Call for Papers: The Long Twentieth Century of Kurds and Kurdistan

March 31 – April 1, 2024, Yale University

Yale University’s Council on Middle East Studies (CMES) kindly welcomes you to submit abstracts to present your research at an international conference on The Long Twentieth Century of Kurds and Kurdistan. 2023 marks the centenary of the Treaty of Lausanne, the agreement that brought an end to hostilities between the Allied Powers and the Turkish Republic. The Treaty of Lausanne eventually established new borders and recognized the sovereignty of the Turkish state, shaping the geopolitical landscape of the region for decades to come. As we commemorate this centenary, it is essential to reflect on the historical significance and lasting impact of this pivotal agreement on Kurds and Kurdistan. The Treaty of Lausanne holds particular importance for two reasons within the context of post-World War I treaties. Firstly, it solidified the emerging international order after the war, which was founded on the principle (though only partially observed) of self-determination and the recognition of sovereignty in the form of nation-states. Secondly, and directly relevant to the conference’s theme, the treaty exclusively granted international recognition to the Turkish nation-state, effectively rendering the aspirations for Kurdish self-determination nearly impossible. Consequently, the Kurds persist as the largest ethnic group in the Middle East devoid of a sovereign state to present day.

The 1923 treaty was the culmination of a series of historical milestones related to the fall of the Ottoman Empire. These milestones include the Great War, the Paris Peace Conference, and the 1920 Sèvres Treaty. Throughout these critical junctures, Kurdish political elites actively pursued various political agendas in their efforts to secure a dignified political existence for the Kurds amidst shifting borders, alliances, and identities. However, beyond the realm of elite politics and high-level diplomacy, Kurdish society bore the brunt of the devastating social costs resulting from World War I and the post-war policies of the ethnonational states that emerged in the 1920s and beyond in Turkey, Iran, Iraq, and Syria.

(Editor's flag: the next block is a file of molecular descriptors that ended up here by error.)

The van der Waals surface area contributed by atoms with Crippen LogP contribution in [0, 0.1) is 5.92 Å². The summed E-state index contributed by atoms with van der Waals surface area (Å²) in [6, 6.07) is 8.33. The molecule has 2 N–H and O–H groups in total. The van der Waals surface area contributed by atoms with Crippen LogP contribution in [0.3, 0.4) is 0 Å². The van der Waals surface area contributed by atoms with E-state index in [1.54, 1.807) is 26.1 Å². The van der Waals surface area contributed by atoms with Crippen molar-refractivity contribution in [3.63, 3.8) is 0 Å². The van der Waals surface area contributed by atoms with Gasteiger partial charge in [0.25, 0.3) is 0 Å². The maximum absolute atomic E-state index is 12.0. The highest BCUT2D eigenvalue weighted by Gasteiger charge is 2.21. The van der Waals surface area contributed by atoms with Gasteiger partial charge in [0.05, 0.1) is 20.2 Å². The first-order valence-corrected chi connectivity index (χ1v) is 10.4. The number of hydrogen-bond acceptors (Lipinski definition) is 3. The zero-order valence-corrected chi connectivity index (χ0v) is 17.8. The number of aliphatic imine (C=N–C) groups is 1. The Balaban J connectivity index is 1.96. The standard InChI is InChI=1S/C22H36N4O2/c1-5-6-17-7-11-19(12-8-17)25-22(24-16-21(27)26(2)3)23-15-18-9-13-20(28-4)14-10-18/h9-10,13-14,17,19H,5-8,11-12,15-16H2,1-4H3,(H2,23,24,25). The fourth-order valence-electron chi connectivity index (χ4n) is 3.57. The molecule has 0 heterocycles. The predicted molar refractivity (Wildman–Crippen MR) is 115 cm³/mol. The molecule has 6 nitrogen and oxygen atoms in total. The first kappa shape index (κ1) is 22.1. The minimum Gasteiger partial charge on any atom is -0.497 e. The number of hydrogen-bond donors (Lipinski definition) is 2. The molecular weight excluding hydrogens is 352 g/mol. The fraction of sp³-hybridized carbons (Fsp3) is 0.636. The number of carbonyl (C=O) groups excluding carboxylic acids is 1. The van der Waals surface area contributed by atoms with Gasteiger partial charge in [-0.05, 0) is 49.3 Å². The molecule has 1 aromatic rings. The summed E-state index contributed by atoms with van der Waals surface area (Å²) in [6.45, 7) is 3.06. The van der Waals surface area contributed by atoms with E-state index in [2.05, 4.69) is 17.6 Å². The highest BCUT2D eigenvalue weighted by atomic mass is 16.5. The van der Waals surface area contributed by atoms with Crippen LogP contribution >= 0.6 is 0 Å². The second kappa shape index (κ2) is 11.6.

Against this backdrop, this conference aims to use the centenary of the Treaty of Lausanne as a historical reflection and inflection point, focusing on two primary objectives:

(1) Placing Kurds and Kurdistan at the center of an interdisciplinary examination of the post-imperial world order in the Middle East.

(2) Moving beyond a narrow focus on political history and creating space for various social, economic, cultural, and ecological perspectives to understand the complex ways in which these macro-political processes have affected Kurdish lives in the past century.

With these objectives in mind, the conference aims to provide an interdisciplinary scholarly platform to examine the experiences of Kurds during a time of profound changes that accompanied total war, colonial occupations, shifting territorial borders, and the emergence of new nation-states.

Potential themes include but are not limited to:

Kurdish political elites’ ideologies, strategies, and discourses
Intra-elite conflicts, negotiations, and alliances
British, French, Turkish, and Iranian state-formation enterprises in Kurdistan
Changing economic structures within the context of territorialization
Forced migrations, exile, and diaspora
Kurdish women’s changing lives during the war and its aftermath
Kurdish children, childhood, and youth
Environmental impact of wars and territorialization
Religious institutions, elites, and politics
Intercommunal relations
Socio-economic and cultural history
Oral history methodologies
Sources, archives, and methodology
Applications should include a short abstract (400 words) and a short bio (300 words).

Applications should be sent to the following email address:

Important Dates:

Deadline for submitting abstracts: September 15, 2023
Notification of accepted papers: November 1, 2023
Conference dates: March 31 – April 1, 2024
Funding for Travel and Accommodation:

We highly encourage applicants to use their research funding to participate in the conference. However, we do have funding for accepted scholars who do not have any funding for conference participation. Please indicate if you require funding for conference participation in your application. Priority will be given to early career scholars and those on temporary academic contracts. We may be able to fund your travel and accommodation partially or fully, depending on the number of participants and their origin of travel.


This conference is sponsored by the Serbest Foundation & with support from the Edward J. and Dorothy Clarke Kempf Memorial Fund and Council on Middle East Studies at the Yale MacMillan Center

Contact Information


Jonathan Wyrtzen (Yale University, Sociology)

Mashuq Kurt (Royal Holloway, University of London, Law and Criminology)

Nilay Özok-Gündoğan (Florida State University, History)


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